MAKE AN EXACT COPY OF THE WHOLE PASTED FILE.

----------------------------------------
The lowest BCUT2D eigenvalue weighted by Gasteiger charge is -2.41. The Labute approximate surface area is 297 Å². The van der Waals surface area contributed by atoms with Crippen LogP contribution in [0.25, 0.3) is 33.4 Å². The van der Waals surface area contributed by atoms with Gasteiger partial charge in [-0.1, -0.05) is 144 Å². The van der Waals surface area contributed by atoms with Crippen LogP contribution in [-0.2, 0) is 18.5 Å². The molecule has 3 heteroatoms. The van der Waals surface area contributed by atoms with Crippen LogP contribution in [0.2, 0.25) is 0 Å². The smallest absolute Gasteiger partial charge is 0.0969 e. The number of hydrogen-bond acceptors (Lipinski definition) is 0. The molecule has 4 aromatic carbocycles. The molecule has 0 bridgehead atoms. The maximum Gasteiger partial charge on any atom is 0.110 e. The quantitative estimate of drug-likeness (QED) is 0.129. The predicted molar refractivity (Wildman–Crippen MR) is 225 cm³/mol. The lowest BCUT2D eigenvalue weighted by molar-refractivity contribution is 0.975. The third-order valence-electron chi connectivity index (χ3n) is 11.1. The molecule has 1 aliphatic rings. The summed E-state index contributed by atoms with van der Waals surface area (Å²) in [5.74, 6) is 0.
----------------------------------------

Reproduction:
The lowest BCUT2D eigenvalue weighted by Gasteiger charge is -2.41. The Labute approximate surface area is 297 Å². The van der Waals surface area contributed by atoms with Crippen LogP contribution in [0.25, 0.3) is 33.4 Å². The van der Waals surface area contributed by atoms with Gasteiger partial charge in [-0.1, -0.05) is 144 Å². The van der Waals surface area contributed by atoms with Crippen LogP contribution in [-0.2, 0) is 18.5 Å². The molecule has 3 heteroatoms. The van der Waals surface area contributed by atoms with Crippen LogP contribution in [0.2, 0.25) is 0 Å². The smallest absolute Gasteiger partial charge is 0.0969 e. The number of hydrogen-bond acceptors (Lipinski definition) is 0. The molecule has 4 aromatic carbocycles. The molecule has 0 bridgehead atoms. The maximum Gasteiger partial charge on any atom is 0.110 e. The quantitative estimate of drug-likeness (QED) is 0.129. The predicted molar refractivity (Wildman–Crippen MR) is 225 cm³/mol. The lowest BCUT2D eigenvalue weighted by molar-refractivity contribution is 0.975. The third-order valence-electron chi connectivity index (χ3n) is 11.1. The molecule has 1 aliphatic rings. The summed E-state index contributed by atoms with van der Waals surface area (Å²) in [5.74, 6) is 0.